The theoretical population of No Man's Sky is so big you couldn't fit it on a calculator screen. If there are 18 quintillion planets out there, just how many people would exist in a universe that size? Well, let's assume every planet is roughly the size of Earth (7.4 billion as of 2016), then that would mean the universe of No Man’s Sky could contain (deep breath required, here) 136,505,906,145,450,681,958,400,000,000 people. Or humanoids. Peopleoids. Aliens. You get our drift.
But that's silly, of course – not every planet will be the size of Earth. Let's assume, more reasonably, that one in every 1,000 planets is inhabited by an Earth-sized population. Well, it'll still require a deep breath before you say it, but that gives us the more reasonable inhabited universe figure of 136,505,906,145,450,681,958,400,000. Hey, at least it lops three zeros off that figure, right? Thankfully though, most planets will be barren, though, meaning we won't need to invest in an industrial-sized filofax to keep note of all the people we meet.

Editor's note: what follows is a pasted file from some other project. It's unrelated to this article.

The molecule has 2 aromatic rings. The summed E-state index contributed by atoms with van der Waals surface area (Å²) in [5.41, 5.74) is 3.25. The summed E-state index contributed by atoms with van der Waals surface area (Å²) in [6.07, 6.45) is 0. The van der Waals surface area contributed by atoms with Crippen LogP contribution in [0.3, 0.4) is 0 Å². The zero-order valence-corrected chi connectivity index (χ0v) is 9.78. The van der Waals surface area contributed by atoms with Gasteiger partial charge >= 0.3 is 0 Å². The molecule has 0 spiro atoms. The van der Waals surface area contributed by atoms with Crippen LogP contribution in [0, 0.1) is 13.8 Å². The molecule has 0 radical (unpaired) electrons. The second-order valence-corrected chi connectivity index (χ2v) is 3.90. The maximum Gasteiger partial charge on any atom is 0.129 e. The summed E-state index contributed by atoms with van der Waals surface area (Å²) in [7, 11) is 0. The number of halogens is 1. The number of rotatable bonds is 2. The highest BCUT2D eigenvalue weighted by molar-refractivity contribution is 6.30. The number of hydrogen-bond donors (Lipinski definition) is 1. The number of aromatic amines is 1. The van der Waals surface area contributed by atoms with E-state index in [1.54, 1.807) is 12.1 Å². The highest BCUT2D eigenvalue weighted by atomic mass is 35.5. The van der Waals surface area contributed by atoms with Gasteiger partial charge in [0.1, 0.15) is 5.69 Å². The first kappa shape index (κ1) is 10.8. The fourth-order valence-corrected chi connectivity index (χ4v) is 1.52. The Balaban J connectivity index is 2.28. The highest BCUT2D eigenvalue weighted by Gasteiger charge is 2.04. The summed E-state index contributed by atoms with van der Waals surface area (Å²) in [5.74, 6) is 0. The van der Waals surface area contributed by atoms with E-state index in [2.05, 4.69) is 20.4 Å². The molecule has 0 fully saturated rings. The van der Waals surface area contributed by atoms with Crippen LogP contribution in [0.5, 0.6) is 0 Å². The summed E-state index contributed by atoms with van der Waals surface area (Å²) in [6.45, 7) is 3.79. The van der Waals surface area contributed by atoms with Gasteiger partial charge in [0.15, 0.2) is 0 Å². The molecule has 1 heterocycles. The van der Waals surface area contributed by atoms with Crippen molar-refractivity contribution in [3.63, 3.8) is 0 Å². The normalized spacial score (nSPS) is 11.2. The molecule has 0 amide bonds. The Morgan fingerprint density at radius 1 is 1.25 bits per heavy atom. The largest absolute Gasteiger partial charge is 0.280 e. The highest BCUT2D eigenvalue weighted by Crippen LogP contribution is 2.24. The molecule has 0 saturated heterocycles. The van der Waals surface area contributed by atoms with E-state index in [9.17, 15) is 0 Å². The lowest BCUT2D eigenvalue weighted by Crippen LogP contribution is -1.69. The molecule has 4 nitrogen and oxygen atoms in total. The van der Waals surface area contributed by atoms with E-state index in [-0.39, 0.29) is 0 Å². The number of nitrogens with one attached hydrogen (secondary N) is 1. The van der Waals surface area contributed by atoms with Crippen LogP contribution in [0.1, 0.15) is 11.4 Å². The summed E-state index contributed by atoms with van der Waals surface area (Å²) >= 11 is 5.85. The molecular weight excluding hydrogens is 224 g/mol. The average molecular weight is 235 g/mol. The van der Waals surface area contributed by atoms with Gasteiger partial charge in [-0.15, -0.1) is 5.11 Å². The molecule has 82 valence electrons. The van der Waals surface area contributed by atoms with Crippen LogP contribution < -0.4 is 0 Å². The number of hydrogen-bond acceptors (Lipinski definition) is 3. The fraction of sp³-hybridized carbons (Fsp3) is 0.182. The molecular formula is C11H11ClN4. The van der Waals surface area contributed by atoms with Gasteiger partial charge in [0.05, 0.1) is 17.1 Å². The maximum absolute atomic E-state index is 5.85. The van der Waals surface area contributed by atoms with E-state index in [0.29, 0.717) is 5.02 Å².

To make all these planets took just 15 people – and they did it in fewer than 1,000 days as well. While that's a monumental task given the amount of content on offer, what that also means is that if each planet were to be created manually, each member of staff would have to create around 1,229,782,938,247,303,441,066 planets per day. Given that the 15 staff now include PR, and various other staff who aren't involved in programing, that number would actually be higher. Especially as during 2015, Hello Games was actually only 13 strong!